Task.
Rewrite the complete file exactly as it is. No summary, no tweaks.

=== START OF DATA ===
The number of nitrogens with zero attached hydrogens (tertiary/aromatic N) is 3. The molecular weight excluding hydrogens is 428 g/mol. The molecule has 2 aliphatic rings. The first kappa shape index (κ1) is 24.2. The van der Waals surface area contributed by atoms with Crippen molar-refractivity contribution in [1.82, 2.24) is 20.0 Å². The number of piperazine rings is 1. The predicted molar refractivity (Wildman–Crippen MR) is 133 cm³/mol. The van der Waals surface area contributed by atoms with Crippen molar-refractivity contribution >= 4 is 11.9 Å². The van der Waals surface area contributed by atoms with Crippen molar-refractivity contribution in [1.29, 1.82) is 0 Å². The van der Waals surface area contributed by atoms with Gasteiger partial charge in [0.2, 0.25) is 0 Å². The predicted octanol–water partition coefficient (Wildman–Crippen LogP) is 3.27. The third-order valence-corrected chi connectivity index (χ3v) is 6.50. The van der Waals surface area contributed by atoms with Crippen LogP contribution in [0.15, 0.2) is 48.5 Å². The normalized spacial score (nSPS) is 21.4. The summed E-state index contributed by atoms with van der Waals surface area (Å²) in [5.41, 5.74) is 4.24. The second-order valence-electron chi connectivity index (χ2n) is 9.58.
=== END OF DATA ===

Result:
The number of nitrogens with zero attached hydrogens (tertiary/aromatic N) is 3. The molecular weight excluding hydrogens is 428 g/mol. The molecule has 2 aliphatic rings. The first kappa shape index (κ1) is 24.2. The van der Waals surface area contributed by atoms with Crippen molar-refractivity contribution in [1.82, 2.24) is 20.0 Å². The number of piperazine rings is 1. The predicted molar refractivity (Wildman–Crippen MR) is 133 cm³/mol. The van der Waals surface area contributed by atoms with Crippen molar-refractivity contribution >= 4 is 11.9 Å². The van der Waals surface area contributed by atoms with Crippen molar-refractivity contribution in [1.29, 1.82) is 0 Å². The van der Waals surface area contributed by atoms with Gasteiger partial charge in [0.2, 0.25) is 0 Å². The predicted octanol–water partition coefficient (Wildman–Crippen LogP) is 3.27. The third-order valence-corrected chi connectivity index (χ3v) is 6.50. The van der Waals surface area contributed by atoms with Crippen LogP contribution in [0.15, 0.2) is 48.5 Å². The normalized spacial score (nSPS) is 21.4. The summed E-state index contributed by atoms with van der Waals surface area (Å²) in [5.41, 5.74) is 4.24. The second-order valence-electron chi connectivity index (χ2n) is 9.58.